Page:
The great rival to such technologies is Gore, famous worldwide for its “Gore-Tex” waterproof garments and fabrics. W.L. Gore and Associates (USA) have adapted their technology to CBRN defence. Their “ChemPak” technology uses selectively permeable membranes to let air in, moisture out, and prevent chemical hazards from passing through the garment.

Room for Improvement

CBRN protective clothing is clearly an area where there is room for improvement. The ideal – a CBRN suit that is, in effect, as easy and cheap to wear as a regular combat uniform – still eludes industry. But we are not actually all that far off. Current CBRN suits are more burdensome than, say, 1980s-era US Army BDUs, but not by a massive margin.

Significant scientific and technical efforts are underway to provide the next generation of CBRN protective clothing and textiles. The next great generational improvement in the US military is one that will also cascade into the USA’s allies. This is both directly through foreign military sales and indirectly through manufacturers having the new products in their catalogues and product lines. JSLIST is being replaced by the Uniform Integrated Protective Ensemble (UIPE) family of products. UIPE has a long history, with millions having been spent over the last decade. Gore and Paul Boye, among others, have participated in the UIPE effort. Currently, military aircrew versions of the UIPE are being tested in operational environments by the US Air Force in Texas.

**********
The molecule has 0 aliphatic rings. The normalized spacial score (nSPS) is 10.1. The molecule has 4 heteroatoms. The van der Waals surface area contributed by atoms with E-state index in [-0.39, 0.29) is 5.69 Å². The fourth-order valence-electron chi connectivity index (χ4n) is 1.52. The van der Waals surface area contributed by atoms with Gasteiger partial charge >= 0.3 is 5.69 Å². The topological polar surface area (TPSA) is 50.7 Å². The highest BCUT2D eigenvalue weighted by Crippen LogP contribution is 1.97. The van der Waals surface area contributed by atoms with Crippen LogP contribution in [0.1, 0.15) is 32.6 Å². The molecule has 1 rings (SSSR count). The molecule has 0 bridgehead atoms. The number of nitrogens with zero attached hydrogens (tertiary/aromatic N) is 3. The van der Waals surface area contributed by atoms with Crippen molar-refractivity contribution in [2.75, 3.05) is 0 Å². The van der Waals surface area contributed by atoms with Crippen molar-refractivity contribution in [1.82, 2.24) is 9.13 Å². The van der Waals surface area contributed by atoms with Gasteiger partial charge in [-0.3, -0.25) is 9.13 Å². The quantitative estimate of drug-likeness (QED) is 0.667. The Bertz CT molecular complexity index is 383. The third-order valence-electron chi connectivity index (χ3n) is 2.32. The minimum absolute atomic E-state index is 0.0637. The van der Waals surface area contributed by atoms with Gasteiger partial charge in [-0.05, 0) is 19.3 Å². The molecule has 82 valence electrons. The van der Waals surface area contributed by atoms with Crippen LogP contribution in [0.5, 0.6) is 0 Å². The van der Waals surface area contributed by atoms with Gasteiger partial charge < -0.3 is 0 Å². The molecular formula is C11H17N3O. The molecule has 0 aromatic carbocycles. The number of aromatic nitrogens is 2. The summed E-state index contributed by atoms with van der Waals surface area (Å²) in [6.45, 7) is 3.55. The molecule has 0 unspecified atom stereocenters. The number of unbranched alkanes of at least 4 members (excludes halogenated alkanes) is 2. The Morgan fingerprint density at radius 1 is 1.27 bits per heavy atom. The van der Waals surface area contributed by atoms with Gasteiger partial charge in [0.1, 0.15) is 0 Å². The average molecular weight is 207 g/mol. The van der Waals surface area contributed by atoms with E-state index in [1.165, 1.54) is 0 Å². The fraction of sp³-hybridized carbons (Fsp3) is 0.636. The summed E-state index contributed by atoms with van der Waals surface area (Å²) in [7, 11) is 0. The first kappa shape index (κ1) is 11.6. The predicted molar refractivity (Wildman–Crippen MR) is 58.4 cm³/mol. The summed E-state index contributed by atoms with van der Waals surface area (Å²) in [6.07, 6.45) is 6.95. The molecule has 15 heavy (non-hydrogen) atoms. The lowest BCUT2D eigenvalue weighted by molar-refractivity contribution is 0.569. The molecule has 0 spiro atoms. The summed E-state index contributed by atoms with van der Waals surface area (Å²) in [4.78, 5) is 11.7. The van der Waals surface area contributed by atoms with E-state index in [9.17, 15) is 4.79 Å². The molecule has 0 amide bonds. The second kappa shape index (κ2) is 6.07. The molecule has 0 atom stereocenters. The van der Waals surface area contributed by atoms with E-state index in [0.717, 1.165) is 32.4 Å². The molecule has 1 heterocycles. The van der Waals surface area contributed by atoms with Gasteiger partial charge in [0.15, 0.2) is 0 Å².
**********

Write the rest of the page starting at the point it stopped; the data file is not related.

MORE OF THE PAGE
Beyond the UIPE, where is the future in this field? Some new products will no doubt emerge from the existing technologies in the form of incremental improvements.
New materials and new textiles continue to be invented for various purposes, which could be adapted to CBRN protective clothing. One approach may be to get beyond barriers, permeable or otherwise, and beyond adsorption. Is it possible for clothing to actually neutralise chemical warfare hazards? Recently published research in the journal ChemCatalysis looks very promising.

A research project on “metal organic frameworks” done by the US Army and Northwestern University show that it is possible to make a hydrogel that can neutralise nerve agents. This hydrogel can actually be integrated into a layer of cotton cloth in a uniform or protective suit. While protection against nerve agents is only part of the threat, perhaps multiple hydrogels could be developed so that blister agents could be addressed as well.

Using the same tactic, DARPA is funding work into “Personalised Protective Biosystems.” This programme wants to look into embedding catalysts (of which the hydrogel work above is only one approach) into suits, clothing, and gloves. These catalysts could neutralise chemical threats. FLIR (USA) has been awarded a US$20M contract on this project.
We do not know what the CBRN textiles of the future will look like. Will they be an advanced “Gore-Tex” type material? Or a regular duty uniform treated with special substances? Or some combination thereof? This is a market segment that bears watching.